A potential buyer of the shares could be Harith, which has made an initial pledge to pump R3-billion into SAA. Harith did not respond to Daily Maverick’s questions about whether it is prepared to take over the shares of the minority shareholders, which would increase its shareholding in the consortium beyond 80%.

Although the SAA deal has been approved from a regulatory perspective, there are a few steps to pass before it is completed. SAA still has historical or legacy debt of R3.5-billion, which the government is likely to be on the hook to settle. Private-sector investors want all of SAA’s historical debt to be paid before they are involved in the airline.

Although Finance Minister Enoch Godongwana allocated R1-billion to SAA in February when the 2023/24 Budget was presented, it is not enough to settle the airline’s historical debt. If this debt is not fully settled by the government, the SAA privatisation deal might collapse.

Future financial injections into SAA have not been ruled out by the government. DM

This story first appeared in our weekly Daily Maverick 168 newspaper, which is available countrywide for R29.

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Comments - Please in order to comment.

  • Jane Crankshaw says:

    Another possibility bites the dust thanks to racist BEE policies!

    • Dhasagan Pillay says:

      Which racist BEE policcies – the ones the competition tribunal cited for protecting the integrity of corporate governance and healthy competition?

      • Peter Oosthuizen says:

        What integrity of corporate governance? Healthy competition is non-existent in this country since every organisation has to have a BEE partner to deal with any government, quasi-government or other large entity. If there was healthy competition most of the incomplete roads, bridges, dare one say power stations would have been built by entities without the costly burden of BEE. In any event the Competition Tribunal never complained about SAA, SA Express and Mango being in the same stable.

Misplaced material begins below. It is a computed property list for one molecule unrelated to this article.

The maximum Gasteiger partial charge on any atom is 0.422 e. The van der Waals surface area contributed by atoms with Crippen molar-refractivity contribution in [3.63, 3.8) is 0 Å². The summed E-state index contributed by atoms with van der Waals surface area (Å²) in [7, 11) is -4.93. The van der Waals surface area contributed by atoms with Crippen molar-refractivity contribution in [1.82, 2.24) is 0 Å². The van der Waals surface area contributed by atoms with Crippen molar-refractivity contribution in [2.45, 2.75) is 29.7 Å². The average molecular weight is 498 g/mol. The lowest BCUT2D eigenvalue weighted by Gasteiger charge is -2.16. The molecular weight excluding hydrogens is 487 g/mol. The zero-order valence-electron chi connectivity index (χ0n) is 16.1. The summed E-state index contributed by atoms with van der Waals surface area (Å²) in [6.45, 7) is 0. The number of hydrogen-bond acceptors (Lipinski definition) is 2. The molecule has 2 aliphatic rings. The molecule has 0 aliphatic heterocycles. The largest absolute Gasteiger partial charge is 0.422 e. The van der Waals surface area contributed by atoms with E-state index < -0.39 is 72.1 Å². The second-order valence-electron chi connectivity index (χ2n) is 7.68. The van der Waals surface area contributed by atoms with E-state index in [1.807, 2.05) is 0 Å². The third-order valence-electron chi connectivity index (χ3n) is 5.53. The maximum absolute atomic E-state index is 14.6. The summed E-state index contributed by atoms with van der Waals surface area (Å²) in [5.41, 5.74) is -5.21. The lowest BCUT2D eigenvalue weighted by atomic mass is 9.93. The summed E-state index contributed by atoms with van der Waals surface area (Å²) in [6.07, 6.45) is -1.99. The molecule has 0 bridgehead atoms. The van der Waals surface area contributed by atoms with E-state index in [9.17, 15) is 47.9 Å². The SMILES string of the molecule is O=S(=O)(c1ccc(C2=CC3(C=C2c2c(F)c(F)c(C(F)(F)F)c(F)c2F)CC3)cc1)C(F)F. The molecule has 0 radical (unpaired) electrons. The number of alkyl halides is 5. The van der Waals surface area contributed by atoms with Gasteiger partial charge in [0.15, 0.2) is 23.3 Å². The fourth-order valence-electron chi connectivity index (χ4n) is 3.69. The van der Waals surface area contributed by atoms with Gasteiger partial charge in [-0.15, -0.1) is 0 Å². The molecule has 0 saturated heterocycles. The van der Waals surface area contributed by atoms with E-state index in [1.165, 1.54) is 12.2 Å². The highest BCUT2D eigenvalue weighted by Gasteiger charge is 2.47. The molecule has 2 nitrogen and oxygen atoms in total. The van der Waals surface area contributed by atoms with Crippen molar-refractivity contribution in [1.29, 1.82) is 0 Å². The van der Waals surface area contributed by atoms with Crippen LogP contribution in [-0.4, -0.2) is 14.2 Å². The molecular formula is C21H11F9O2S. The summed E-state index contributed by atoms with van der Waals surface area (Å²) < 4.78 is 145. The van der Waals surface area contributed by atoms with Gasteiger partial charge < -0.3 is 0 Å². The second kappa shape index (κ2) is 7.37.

• SAM VAN WYK says:

        “integrity of corporate governance” WHAT A JOKE!!

      • Ed Rybicki says:

        Nicely said!

    • Bill Gild says:

      Indeed!

    • Bill Gild says:

      Personally speaking, I would never fly on an airline that is compelled to hire pilots and mechanics on the basis of their race.

  • Ryckard Blake says:

    Is there no appeal route against questionable decisions by the Competition Tribunal?
    I am somewhat surprised to see Novick allowing himself to be chased way so easily by this dubious tribunal, after he had put so much into re-floating SAA, over many years, by now.
    Did SAA ever pay any more than the 1st instalment of the massive judgement in Novick-Kulula’s favour, for its years of anti-competitive conduct?
    I hope Gidon scores a handsome “break” fee, like Chris Griffith secured for Gold Fields after Yamana Gold turned its back on his merger scheme.

  • William Stucke says:

    The alternative solution that was not mentioned here is for Global Aviation and Syranix to sell their shares in Lift, thus also removing the conflict of interest. Was this option considered?

  • SAM VAN WYK says:

    wrong colour skin, so he can not be allowed to save the airline!

  • Keith Feldman says:

    So people who have industry knowledge are sidelined?
    Amazing such stupidity.
    This deal is dead in the water as anyone with industry knowledge would by definition have a conflict of interest.

    • Trevor Pope says:

      Agree. I wonder what commercial information would be sensitive that could not be firewalled from the two minority shareholders. The value added by local industry knowledge is crucial to the future success of SAA.

  • Deon Botha-Richards says:

    So basically remove the successful and skilled participants who are most poised to ensure success of the privatised airline

    • Chris Snyman says:

      That is what BEE is my dear friend. Take away the people who can operate the machines and give it to people without the skill. Look at any comapny with a perfect BEE score. Going downhill quickly. The sooner BEE stops the sooner we can get competent people who can do the job and are not appointed just because of colour. And if all of those people are black or coloured it doesn’t matter because then we all know they are the best for the job. Also getting minister who can read and write in government can also be greatly beneficial to the country.

  • Ed Rybicki says:

    There is some rather alarming racism in this comment thread – aren’t comments supposed to be moderated?? – and much invoking of BE/BBBEE when there is no evidence that it played any role! A conflict of interest like owning another airline is a real consideration, so that should fall away as a stick to beat the Competition Tribunal with. Ask rather how the proposed deal(s) with Qatar / Emirates fell through: THOSE would have been the real rescuers of SAA!

    • Louise Wilkins says:

      Racism? I see people against BBEEE – that my friend, isn’t racist, BBEEE has broken the country. BBEEE appears everywhere else, there is no reason to assume it won’t be implemented this time.